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Comment Re:Realistic (Score 1) 94

PDAs like the Newton and Palm were great. They had two very obvious barriers that held them back. The first one was they weren't merged with a smart phone. I was a Newton developer and had conversations with people inside and outside of Apple about the need to merge the Newton with a smartphone. The second was lack of internet connectivity. I worked on some projects that involved using a cellular modem with the Newton. At the time it was very slow and very expensive. Just running our (brief) demo cost about $5 worth of data. In the case of the Newton specifically, I think there were looming security problems that would have been a nightmare if it had moved forward and had internet connectivity widely merged with it. The programming model made it easy to access any data on the device and even the internals of other applications. My main point, though, is that it was pretty obvious the kinds of super cool things you could do with PDAs if they had ubiquitous network access and integration with a phone. It isn't clear what technical limitations are in Smart Watches that prevent them from being significantly more useful. Perhaps the Apple Watch will be more useful if Siri becomes more useful and AirPods ever ship? I don't know. Its not that the watch isn't good, it is just that we haven't figured out what compelling use cases exist yet.

Comment Re:Not permanent (Score 1) 186

I read recently that trees and woody plants evolved a long long time before bacteria evolved that could digest the wood. If the coal and oil deposits were created in an environment without that bacteria, then when we run out of oil, we will have very little oil left and more won't be made even if you waited millions of years. Imagine if a future intelligent species (likely not mammalian species either) examines the fossil record of its time and learns that we lived hundreds of millions of years ago in a time of free oxygen, followed by the vast majority of oil suddenly being missing in the fossil record, followed by a period of only anaerobic life, and then a whole second story of evolution. Those creatures will freak the fuck out if they find evidence that we had a culture in the fossil record. They might even find evidence of human technology that is more advanced than theirs. I wonder if they would wonder why we didn't industrialize with nuclear power? They almost certainly will find evidence of nuclear technologies. They will wonder why we killed ourselves.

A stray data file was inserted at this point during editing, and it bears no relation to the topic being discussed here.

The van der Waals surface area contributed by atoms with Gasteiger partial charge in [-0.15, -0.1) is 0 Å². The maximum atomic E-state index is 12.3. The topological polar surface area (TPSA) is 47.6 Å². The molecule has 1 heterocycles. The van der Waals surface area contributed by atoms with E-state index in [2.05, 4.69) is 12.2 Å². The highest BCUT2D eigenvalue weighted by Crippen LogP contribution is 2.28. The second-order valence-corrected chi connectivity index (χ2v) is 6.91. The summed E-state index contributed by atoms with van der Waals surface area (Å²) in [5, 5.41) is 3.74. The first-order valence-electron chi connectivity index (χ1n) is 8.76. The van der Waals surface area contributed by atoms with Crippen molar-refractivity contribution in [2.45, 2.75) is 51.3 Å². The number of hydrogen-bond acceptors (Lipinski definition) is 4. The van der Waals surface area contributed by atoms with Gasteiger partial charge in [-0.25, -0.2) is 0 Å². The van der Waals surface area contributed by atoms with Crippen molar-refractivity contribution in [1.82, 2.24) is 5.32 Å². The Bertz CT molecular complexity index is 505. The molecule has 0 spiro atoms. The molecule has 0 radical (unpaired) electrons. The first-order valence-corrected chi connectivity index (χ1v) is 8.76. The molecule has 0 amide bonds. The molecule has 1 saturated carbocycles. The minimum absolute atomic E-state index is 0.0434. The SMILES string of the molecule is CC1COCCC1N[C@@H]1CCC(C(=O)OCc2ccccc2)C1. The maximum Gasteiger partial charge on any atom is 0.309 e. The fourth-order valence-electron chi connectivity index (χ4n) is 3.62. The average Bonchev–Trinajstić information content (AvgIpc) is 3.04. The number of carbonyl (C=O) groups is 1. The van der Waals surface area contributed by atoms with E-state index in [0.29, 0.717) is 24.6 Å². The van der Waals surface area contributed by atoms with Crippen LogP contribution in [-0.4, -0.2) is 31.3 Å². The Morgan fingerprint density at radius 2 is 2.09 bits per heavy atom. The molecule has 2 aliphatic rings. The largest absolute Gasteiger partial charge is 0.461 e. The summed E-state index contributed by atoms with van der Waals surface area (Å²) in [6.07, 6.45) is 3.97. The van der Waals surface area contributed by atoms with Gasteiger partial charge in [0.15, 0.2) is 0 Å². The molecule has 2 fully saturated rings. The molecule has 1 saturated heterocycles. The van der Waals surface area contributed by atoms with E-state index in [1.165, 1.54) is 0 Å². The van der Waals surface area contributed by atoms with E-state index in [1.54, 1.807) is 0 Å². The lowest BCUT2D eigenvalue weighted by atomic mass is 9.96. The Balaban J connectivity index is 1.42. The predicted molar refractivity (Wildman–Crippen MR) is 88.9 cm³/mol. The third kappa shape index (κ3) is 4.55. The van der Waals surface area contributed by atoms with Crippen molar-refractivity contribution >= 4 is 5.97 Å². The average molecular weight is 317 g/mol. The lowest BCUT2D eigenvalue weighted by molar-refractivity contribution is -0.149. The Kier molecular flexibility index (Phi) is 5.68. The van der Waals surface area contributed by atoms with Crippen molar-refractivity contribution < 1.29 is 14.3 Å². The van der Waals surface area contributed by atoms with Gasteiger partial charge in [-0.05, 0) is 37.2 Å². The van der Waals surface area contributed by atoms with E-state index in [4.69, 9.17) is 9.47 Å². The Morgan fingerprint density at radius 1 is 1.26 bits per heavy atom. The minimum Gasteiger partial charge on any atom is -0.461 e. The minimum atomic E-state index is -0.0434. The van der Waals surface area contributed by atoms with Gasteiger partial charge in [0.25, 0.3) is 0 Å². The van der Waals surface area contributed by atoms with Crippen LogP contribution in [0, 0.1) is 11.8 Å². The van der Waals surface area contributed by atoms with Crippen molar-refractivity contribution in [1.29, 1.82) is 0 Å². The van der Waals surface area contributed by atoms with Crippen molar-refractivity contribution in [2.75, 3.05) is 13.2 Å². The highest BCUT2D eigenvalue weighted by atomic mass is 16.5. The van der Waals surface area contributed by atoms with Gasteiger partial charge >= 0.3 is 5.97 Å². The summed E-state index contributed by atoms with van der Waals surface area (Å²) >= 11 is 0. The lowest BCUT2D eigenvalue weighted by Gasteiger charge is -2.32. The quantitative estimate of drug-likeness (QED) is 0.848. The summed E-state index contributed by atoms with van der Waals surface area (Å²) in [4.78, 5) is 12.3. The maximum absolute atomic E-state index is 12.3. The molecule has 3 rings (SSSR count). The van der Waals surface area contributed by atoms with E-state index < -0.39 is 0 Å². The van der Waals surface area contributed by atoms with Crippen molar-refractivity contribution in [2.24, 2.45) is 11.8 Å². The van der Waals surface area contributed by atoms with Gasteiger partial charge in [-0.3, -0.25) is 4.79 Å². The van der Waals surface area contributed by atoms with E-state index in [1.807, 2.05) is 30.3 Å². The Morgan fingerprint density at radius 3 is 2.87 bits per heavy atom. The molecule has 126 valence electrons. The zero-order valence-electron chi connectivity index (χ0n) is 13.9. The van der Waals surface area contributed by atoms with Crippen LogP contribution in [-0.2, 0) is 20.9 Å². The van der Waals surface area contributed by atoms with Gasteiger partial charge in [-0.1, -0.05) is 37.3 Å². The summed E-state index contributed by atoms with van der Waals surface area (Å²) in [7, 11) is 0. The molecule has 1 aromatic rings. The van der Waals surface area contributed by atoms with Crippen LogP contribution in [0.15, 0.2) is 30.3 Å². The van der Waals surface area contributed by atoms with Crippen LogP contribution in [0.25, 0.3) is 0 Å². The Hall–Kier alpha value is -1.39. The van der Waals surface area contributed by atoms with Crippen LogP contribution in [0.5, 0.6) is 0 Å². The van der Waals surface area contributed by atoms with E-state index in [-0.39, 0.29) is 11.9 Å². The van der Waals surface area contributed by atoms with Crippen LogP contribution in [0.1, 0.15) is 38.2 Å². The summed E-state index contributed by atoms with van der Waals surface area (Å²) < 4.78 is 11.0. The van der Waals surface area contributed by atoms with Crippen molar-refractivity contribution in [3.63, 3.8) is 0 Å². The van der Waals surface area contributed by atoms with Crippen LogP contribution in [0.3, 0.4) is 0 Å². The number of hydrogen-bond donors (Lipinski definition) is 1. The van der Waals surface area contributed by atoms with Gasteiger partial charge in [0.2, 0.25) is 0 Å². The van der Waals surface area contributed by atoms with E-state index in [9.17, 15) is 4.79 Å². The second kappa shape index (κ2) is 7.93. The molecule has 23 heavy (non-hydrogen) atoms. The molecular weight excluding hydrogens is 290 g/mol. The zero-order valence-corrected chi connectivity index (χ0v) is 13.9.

Comment Re: good for them (Score 3, Insightful) 186

While I agree that is true and while I agree that life actually put it into the resevoirs you are talking about, *our species* evolved after the coal and oil resevoirs were created. I would mention that life was common on earth prior to the introduction of free oxygen in the atmosphere. The "natural state" does not involve O2 in the atmosphere.

Comment Re:Wrong. (Score 1) 482

... rpi kubernetes cluster for a few hundred bucks. You can run hadoop or spark or hbase or mesos on a cloud provider. Learn ansible, prometheus, go, python or loads of other things in your browser. You can show off your skills outside your job on github or bitbucket ...

100% buzzword compliant. You list products that are 2 years old.

Which brings up the old joke about HR looking for someone with 10 years experience in X which has only been out for 5 years.

Yes, you can PLAY with all of those for very little money but you won't KNOW all of those. You will be a dilettante. And swapping out existing tools for whatever was released 2 years ago is a recipe for disaster.

Comment Wrong. (Score 4, Insightful) 482

No, there is nothing about you or your skills that is so unique that you cannot be replaced.

And if your severance package depends upon you teaching your replacement how to do your job (see Disney), you are even easier to replace.

I have skills that are useful and hard to find.

They may be useful, but they are not hard to find.

And yeah, I get that sucks. But the solution is to learn more skills so you can get the first type of job.

Unless you personally are working for Google or Facebook that kind of invalidates your position. You aren't so rare that Google is fighting to get you.